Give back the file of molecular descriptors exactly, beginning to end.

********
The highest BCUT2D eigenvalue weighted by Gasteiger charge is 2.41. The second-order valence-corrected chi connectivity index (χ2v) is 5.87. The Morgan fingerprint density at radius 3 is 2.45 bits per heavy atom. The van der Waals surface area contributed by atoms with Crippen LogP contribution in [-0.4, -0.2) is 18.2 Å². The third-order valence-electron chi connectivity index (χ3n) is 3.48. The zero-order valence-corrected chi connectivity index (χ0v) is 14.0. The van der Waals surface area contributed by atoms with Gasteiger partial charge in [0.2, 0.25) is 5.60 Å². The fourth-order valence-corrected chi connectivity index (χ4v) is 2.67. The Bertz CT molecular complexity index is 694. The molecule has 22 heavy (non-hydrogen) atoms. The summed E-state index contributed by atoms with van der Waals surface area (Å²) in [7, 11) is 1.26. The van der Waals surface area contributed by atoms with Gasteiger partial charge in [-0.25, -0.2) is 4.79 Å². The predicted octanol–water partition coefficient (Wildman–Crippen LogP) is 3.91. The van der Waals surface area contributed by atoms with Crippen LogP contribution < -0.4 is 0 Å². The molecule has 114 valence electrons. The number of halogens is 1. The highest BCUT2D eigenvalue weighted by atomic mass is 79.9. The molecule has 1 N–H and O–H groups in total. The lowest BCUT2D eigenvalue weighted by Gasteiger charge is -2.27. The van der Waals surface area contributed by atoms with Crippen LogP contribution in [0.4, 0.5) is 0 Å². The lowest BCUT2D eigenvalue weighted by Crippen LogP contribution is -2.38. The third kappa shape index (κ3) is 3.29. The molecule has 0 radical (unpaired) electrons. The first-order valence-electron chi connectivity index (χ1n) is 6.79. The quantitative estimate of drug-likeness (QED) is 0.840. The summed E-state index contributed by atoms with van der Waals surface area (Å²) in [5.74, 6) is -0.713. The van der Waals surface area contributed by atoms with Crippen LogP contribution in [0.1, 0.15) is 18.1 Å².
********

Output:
The highest BCUT2D eigenvalue weighted by Gasteiger charge is 2.41. The second-order valence-corrected chi connectivity index (χ2v) is 5.87. The Morgan fingerprint density at radius 3 is 2.45 bits per heavy atom. The van der Waals surface area contributed by atoms with Crippen LogP contribution in [-0.4, -0.2) is 18.2 Å². The third-order valence-electron chi connectivity index (χ3n) is 3.48. The zero-order valence-corrected chi connectivity index (χ0v) is 14.0. The van der Waals surface area contributed by atoms with Gasteiger partial charge in [0.2, 0.25) is 5.60 Å². The fourth-order valence-corrected chi connectivity index (χ4v) is 2.67. The Bertz CT molecular complexity index is 694. The molecule has 22 heavy (non-hydrogen) atoms. The summed E-state index contributed by atoms with van der Waals surface area (Å²) in [7, 11) is 1.26. The van der Waals surface area contributed by atoms with Gasteiger partial charge in [-0.25, -0.2) is 4.79 Å². The predicted octanol–water partition coefficient (Wildman–Crippen LogP) is 3.91. The van der Waals surface area contributed by atoms with Crippen LogP contribution < -0.4 is 0 Å². The molecule has 114 valence electrons. The number of halogens is 1. The highest BCUT2D eigenvalue weighted by atomic mass is 79.9. The molecule has 1 N–H and O–H groups in total. The lowest BCUT2D eigenvalue weighted by Gasteiger charge is -2.27. The van der Waals surface area contributed by atoms with Crippen LogP contribution in [0.4, 0.5) is 0 Å². The lowest BCUT2D eigenvalue weighted by Crippen LogP contribution is -2.38. The third kappa shape index (κ3) is 3.29. The molecule has 0 radical (unpaired) electrons. The first-order valence-electron chi connectivity index (χ1n) is 6.79. The quantitative estimate of drug-likeness (QED) is 0.840. The summed E-state index contributed by atoms with van der Waals surface area (Å²) in [5.74, 6) is -0.713. The van der Waals surface area contributed by atoms with Crippen LogP contribution in [0.1, 0.15) is 18.1 Å².